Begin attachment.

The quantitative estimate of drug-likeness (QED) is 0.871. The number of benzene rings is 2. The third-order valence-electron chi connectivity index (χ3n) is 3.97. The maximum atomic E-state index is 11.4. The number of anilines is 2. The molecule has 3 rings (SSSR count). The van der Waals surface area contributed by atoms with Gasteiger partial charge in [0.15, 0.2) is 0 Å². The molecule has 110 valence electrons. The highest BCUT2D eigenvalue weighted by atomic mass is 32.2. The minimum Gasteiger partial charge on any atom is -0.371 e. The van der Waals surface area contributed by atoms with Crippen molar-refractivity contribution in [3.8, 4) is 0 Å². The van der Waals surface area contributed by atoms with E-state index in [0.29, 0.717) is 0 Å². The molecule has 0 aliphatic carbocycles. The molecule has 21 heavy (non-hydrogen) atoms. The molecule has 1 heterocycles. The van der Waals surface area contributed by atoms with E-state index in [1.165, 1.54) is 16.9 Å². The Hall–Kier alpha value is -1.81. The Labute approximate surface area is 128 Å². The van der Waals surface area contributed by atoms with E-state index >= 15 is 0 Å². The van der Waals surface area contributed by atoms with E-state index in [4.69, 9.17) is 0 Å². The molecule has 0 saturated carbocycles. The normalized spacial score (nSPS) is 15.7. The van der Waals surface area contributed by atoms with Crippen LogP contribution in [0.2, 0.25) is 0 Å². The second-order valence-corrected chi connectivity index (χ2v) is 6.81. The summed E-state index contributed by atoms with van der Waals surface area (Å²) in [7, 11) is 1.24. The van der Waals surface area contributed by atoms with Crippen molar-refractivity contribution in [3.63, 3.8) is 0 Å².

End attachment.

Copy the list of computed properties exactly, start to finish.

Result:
The quantitative estimate of drug-likeness (QED) is 0.871. The number of benzene rings is 2. The third-order valence-electron chi connectivity index (χ3n) is 3.97. The maximum atomic E-state index is 11.4. The number of anilines is 2. The molecule has 3 rings (SSSR count). The van der Waals surface area contributed by atoms with Gasteiger partial charge in [0.15, 0.2) is 0 Å². The molecule has 110 valence electrons. The highest BCUT2D eigenvalue weighted by atomic mass is 32.2. The minimum Gasteiger partial charge on any atom is -0.371 e. The van der Waals surface area contributed by atoms with Crippen molar-refractivity contribution in [3.8, 4) is 0 Å². The van der Waals surface area contributed by atoms with E-state index in [0.29, 0.717) is 0 Å². The molecule has 0 aliphatic carbocycles. The molecule has 21 heavy (non-hydrogen) atoms. The molecule has 1 heterocycles. The van der Waals surface area contributed by atoms with E-state index in [1.165, 1.54) is 16.9 Å². The Hall–Kier alpha value is -1.81. The Labute approximate surface area is 128 Å². The van der Waals surface area contributed by atoms with E-state index >= 15 is 0 Å². The van der Waals surface area contributed by atoms with E-state index in [4.69, 9.17) is 0 Å². The molecule has 0 saturated carbocycles. The normalized spacial score (nSPS) is 15.7. The van der Waals surface area contributed by atoms with Crippen LogP contribution in [0.2, 0.25) is 0 Å². The second-order valence-corrected chi connectivity index (χ2v) is 6.81. The summed E-state index contributed by atoms with van der Waals surface area (Å²) in [7, 11) is 1.24. The van der Waals surface area contributed by atoms with Crippen molar-refractivity contribution in [3.63, 3.8) is 0 Å².